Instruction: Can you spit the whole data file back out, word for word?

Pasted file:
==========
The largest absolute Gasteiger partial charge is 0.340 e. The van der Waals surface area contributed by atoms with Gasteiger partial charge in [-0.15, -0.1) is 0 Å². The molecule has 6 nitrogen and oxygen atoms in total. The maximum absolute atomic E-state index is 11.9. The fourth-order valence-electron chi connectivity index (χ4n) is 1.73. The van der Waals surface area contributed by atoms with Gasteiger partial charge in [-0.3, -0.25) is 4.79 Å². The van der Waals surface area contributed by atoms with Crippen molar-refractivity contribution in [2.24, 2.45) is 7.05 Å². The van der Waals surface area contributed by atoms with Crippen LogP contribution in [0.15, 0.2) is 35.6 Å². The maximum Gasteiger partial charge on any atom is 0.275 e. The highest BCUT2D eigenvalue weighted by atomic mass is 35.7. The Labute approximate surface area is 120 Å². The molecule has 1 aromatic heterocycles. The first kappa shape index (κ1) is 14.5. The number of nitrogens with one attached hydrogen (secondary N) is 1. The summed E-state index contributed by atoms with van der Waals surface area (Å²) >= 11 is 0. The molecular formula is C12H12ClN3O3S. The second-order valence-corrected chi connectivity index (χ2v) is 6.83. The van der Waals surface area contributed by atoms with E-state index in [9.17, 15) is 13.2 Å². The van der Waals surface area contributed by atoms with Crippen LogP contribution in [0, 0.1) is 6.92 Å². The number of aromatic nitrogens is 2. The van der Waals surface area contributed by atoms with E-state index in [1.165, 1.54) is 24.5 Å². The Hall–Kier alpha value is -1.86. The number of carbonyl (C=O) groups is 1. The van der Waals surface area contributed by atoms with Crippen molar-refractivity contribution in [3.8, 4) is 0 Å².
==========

The largest absolute Gasteiger partial charge is 0.340 e. The van der Waals surface area contributed by atoms with Gasteiger partial charge in [-0.15, -0.1) is 0 Å². The molecule has 6 nitrogen and oxygen atoms in total. The maximum absolute atomic E-state index is 11.9. The fourth-order valence-electron chi connectivity index (χ4n) is 1.73. The van der Waals surface area contributed by atoms with Gasteiger partial charge in [-0.3, -0.25) is 4.79 Å². The van der Waals surface area contributed by atoms with Crippen molar-refractivity contribution in [2.24, 2.45) is 7.05 Å². The van der Waals surface area contributed by atoms with Crippen LogP contribution in [0.15, 0.2) is 35.6 Å². The maximum Gasteiger partial charge on any atom is 0.275 e. The highest BCUT2D eigenvalue weighted by atomic mass is 35.7. The Labute approximate surface area is 120 Å². The molecule has 1 aromatic heterocycles. The first kappa shape index (κ1) is 14.5. The number of nitrogens with one attached hydrogen (secondary N) is 1. The summed E-state index contributed by atoms with van der Waals surface area (Å²) >= 11 is 0. The molecular formula is C12H12ClN3O3S. The second-order valence-corrected chi connectivity index (χ2v) is 6.83. The van der Waals surface area contributed by atoms with E-state index in [9.17, 15) is 13.2 Å². The van der Waals surface area contributed by atoms with Crippen LogP contribution in [0, 0.1) is 6.92 Å². The number of aromatic nitrogens is 2. The van der Waals surface area contributed by atoms with E-state index in [1.165, 1.54) is 24.5 Å². The Hall–Kier alpha value is -1.86. The number of carbonyl (C=O) groups is 1. The van der Waals surface area contributed by atoms with Crippen molar-refractivity contribution in [3.8, 4) is 0 Å².